Pharmaceutical firm GlaxoSmithKline has licensed a new tuberculosis vaccine to the Bill & Melinda Gates Medical Research Institute (MRI), paving way for the continued development of the vaccine M72/AS01E and its potential use in low-income countries with high TB burdens.
Currently, there is no effective way to prevent the spread of TB, which is a contagious bacterial disease, and tools for diagnosing and treating the disease are also inadequate.
The only existing vaccine against tuberculosis, Bacille Calmette-Guérin (BCG), created in 1921, has variable protective efficacy. The World Health Organisation recommends vaccinating HIV-uninfected infants with BCG as it provides protection against severe extra pulmonary (non-lung) forms of paediatric TB.
However, BCG is unreliable in protecting against pulmonary TB, which accounts for most of the disease burden worldwide.
The M72/AS01 vaccine candidate contains the M72 recombinant fusion protein, derived from two Mycobacterium tuberculosis antigens (Mtb32A and Mtb39A), combined with the Adjuvant System AS01.
The MRI will take the lead on future vaccine candidate development and GSK will provide the AS01 adjuvant for this programme.
The vaccine candidate demonstrated in a phase IIb trial the potential to reduce active pulmonary TB by half in adults with latent TB infection. (Latent TB means that the general public is more exposed to the infectious disease as it could become manifest at any time.)
WHO recommends that inactive TB be treated as soon as it is discovered to stop bacterial progression to the active stage.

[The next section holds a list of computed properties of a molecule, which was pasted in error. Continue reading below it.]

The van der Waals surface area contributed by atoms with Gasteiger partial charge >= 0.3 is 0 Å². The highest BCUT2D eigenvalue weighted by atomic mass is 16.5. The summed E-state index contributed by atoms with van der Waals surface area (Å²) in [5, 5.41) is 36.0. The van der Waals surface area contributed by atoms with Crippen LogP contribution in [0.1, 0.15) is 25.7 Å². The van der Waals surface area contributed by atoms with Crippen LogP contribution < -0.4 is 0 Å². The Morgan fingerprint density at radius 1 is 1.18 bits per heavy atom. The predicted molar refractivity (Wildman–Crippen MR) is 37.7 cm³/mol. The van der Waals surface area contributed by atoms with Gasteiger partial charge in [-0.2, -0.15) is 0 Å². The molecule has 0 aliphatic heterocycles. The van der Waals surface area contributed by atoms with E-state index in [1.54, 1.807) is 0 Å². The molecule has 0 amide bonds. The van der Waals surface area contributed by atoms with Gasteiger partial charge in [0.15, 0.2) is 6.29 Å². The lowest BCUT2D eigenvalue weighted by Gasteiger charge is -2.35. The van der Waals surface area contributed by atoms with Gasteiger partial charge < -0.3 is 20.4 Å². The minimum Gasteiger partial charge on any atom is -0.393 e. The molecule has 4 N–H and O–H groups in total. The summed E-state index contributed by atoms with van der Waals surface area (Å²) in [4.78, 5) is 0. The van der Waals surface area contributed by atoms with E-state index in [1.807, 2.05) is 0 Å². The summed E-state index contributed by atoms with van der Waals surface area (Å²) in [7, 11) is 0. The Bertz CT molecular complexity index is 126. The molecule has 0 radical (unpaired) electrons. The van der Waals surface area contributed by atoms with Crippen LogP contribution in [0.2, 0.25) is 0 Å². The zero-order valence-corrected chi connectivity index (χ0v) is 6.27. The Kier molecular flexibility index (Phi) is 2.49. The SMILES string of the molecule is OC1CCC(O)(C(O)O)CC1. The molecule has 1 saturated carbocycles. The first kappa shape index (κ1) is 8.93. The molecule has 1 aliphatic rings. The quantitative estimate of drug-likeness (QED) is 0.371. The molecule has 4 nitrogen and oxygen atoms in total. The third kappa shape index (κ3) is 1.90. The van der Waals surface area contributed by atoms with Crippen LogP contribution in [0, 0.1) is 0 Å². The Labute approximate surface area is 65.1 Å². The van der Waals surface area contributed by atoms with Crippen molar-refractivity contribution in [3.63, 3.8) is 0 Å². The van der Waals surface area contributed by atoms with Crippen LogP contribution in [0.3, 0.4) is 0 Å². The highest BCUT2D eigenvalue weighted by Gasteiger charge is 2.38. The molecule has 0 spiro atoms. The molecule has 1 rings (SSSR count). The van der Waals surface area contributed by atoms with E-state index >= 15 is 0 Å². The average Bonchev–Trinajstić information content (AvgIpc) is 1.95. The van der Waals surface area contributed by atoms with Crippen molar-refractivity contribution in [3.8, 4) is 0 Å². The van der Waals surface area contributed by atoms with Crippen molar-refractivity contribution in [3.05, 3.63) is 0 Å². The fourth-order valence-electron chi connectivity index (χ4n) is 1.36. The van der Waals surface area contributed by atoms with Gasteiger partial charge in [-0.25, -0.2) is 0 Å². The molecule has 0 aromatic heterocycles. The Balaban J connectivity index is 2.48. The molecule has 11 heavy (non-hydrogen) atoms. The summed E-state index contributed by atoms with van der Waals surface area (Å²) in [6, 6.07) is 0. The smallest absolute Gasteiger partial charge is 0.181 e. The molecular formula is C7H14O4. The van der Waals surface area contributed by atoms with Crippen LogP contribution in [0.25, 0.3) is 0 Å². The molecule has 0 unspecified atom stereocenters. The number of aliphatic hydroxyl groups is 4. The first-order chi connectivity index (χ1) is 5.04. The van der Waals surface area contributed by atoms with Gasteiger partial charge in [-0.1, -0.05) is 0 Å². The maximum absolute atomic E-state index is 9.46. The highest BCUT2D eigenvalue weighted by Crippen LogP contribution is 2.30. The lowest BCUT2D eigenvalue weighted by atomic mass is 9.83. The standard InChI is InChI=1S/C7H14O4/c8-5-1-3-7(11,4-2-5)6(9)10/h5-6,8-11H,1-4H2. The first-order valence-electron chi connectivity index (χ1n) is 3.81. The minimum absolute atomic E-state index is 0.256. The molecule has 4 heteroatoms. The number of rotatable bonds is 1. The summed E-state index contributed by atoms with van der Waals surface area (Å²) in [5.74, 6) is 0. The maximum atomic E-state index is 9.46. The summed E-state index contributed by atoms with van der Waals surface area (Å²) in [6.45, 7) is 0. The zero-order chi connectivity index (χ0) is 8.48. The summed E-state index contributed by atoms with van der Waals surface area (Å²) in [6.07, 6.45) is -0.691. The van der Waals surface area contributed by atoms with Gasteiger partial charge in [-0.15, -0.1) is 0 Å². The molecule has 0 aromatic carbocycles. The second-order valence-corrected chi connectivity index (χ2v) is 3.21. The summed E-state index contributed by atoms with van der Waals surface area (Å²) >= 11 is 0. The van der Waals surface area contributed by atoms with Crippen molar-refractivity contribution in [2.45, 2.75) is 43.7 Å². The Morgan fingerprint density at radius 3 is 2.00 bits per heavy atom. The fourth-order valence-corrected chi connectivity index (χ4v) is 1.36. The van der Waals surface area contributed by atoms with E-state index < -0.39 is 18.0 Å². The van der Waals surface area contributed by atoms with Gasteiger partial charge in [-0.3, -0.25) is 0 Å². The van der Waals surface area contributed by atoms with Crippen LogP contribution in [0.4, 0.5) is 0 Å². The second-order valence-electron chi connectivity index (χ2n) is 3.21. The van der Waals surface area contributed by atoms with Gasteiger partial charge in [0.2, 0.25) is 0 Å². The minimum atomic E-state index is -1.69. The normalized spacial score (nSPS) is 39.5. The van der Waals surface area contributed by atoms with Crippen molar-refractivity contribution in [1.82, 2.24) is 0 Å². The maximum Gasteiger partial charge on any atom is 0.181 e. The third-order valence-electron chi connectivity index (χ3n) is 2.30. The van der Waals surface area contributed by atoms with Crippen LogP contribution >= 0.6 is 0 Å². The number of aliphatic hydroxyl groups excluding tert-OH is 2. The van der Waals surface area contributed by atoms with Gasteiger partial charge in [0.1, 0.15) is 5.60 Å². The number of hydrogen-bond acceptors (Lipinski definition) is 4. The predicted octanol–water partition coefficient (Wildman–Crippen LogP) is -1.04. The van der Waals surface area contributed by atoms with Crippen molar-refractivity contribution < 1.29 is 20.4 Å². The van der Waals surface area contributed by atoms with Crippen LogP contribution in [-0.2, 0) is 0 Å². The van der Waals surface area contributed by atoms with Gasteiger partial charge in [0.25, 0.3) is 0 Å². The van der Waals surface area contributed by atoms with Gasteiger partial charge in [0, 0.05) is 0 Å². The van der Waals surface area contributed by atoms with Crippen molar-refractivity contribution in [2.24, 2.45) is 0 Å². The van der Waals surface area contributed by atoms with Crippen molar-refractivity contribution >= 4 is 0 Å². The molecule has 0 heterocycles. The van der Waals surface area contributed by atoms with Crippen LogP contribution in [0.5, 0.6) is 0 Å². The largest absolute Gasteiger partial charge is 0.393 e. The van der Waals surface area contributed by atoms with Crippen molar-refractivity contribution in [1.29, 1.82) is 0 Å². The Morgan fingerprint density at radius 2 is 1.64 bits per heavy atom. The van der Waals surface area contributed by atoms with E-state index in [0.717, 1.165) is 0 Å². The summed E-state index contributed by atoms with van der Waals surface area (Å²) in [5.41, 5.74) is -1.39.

Tuberculosis is a contagious disease which is caused by bacteria that spread from person to person through tiny droplets released into the air.
WHO guidelines require that medics test for TB after a patient is presented with symptoms like coughing, weight loss, night sweating or is HIV positive. The population also takes precautions based on these symptoms.
In the region, Kenya, Uganda and Tanzania are among the high burden Tuberculosis and HIV countries, according to WHO data.
However, Kenya is also mentioned among the 30 high Multidrug Resistance TB burden countries.
A country’s burden of TB can be described by saying how many cases of TB they have in a year. It can also be described by saying how many people in the country die of TB each year. A third way of describing it is to say how many cases of TB there are at any given point in time. The burden of TB is also sometimes related to the population size.
Several vaccine candidates are currently at different stages of preclinical or clinical development.
The most advanced candidate, a poxvirus (“Modified Vaccinia Ankara”, MVA)-vectored vaccine expressing the immune-dominant Mycobacterium tuberculosis antigen 85A, developed by Oxford-Emergent consortium, has recently been evaluated in an infant phase IIb “Proof-of-concept” trial in South Africa.
Though the number of deaths is falling, the currently estimated global rate of TB decline remains about two per cent. This rate is insufficient to achieve the 2030 United Nations Sustainable Development Goals target of an 80 per cent reduction in TB compared with 2015.
TB in HIV-negative adults with latent TB infections by half.
Dr Thomas Breuer, Chief Medical Officer of GSK Vaccines said the new vaccine will accelerate progress toward ending the TB epidemic and one of the UN’s Sustainable Development Goals.
There is no approved vaccine capable of preventing pulmonary TB disease in adolescents and adults, who accounted for 89 per cent of people who fell ill with TB in 2018.
The live attenuated vaccine, BCG, has been in use for nearly a century, and while it is effective in preventing severe TB disease in infants and young children, it provides limited protection against pulmonary TB in adolescents and adults.
By The Eastafrica